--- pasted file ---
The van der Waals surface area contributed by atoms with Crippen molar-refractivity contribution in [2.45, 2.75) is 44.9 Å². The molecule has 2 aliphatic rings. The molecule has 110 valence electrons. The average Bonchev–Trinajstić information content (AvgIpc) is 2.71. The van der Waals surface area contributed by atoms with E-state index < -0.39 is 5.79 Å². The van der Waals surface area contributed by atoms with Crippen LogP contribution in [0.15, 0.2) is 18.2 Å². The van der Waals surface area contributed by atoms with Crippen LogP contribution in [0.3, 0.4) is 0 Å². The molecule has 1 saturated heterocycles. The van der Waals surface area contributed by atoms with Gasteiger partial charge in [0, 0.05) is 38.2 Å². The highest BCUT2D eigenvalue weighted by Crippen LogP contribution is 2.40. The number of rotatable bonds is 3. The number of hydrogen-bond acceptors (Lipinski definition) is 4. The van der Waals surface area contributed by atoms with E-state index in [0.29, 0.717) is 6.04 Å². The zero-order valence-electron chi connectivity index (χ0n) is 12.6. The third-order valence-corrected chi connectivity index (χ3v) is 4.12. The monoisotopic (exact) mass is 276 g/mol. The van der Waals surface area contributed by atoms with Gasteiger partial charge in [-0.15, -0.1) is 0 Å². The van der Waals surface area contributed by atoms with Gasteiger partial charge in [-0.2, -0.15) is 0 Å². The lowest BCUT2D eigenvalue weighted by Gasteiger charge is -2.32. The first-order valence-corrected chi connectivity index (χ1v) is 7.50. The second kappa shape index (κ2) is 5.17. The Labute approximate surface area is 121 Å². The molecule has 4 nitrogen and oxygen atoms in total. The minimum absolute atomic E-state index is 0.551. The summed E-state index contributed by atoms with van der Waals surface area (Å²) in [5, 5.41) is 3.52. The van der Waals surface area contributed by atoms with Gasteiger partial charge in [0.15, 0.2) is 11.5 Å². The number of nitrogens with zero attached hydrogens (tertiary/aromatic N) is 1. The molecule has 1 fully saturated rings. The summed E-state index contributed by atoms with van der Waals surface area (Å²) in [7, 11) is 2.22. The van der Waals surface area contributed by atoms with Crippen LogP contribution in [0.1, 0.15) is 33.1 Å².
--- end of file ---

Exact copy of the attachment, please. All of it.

The van der Waals surface area contributed by atoms with Crippen molar-refractivity contribution in [2.45, 2.75) is 44.9 Å². The molecule has 2 aliphatic rings. The molecule has 110 valence electrons. The average Bonchev–Trinajstić information content (AvgIpc) is 2.71. The van der Waals surface area contributed by atoms with E-state index < -0.39 is 5.79 Å². The van der Waals surface area contributed by atoms with Crippen LogP contribution in [0.15, 0.2) is 18.2 Å². The van der Waals surface area contributed by atoms with Crippen LogP contribution in [0.3, 0.4) is 0 Å². The molecule has 1 saturated heterocycles. The van der Waals surface area contributed by atoms with Gasteiger partial charge in [0, 0.05) is 38.2 Å². The highest BCUT2D eigenvalue weighted by Crippen LogP contribution is 2.40. The number of rotatable bonds is 3. The number of hydrogen-bond acceptors (Lipinski definition) is 4. The van der Waals surface area contributed by atoms with E-state index in [0.29, 0.717) is 6.04 Å². The zero-order valence-electron chi connectivity index (χ0n) is 12.6. The third-order valence-corrected chi connectivity index (χ3v) is 4.12. The monoisotopic (exact) mass is 276 g/mol. The van der Waals surface area contributed by atoms with Gasteiger partial charge in [-0.15, -0.1) is 0 Å². The van der Waals surface area contributed by atoms with Gasteiger partial charge in [-0.2, -0.15) is 0 Å². The lowest BCUT2D eigenvalue weighted by Gasteiger charge is -2.32. The first-order valence-corrected chi connectivity index (χ1v) is 7.50. The second kappa shape index (κ2) is 5.17. The Labute approximate surface area is 121 Å². The molecule has 4 nitrogen and oxygen atoms in total. The minimum absolute atomic E-state index is 0.551. The summed E-state index contributed by atoms with van der Waals surface area (Å²) in [5, 5.41) is 3.52. The van der Waals surface area contributed by atoms with Gasteiger partial charge in [0.15, 0.2) is 11.5 Å². The number of nitrogens with zero attached hydrogens (tertiary/aromatic N) is 1. The molecule has 1 fully saturated rings. The summed E-state index contributed by atoms with van der Waals surface area (Å²) in [7, 11) is 2.22. The van der Waals surface area contributed by atoms with Crippen LogP contribution in [0.1, 0.15) is 33.1 Å².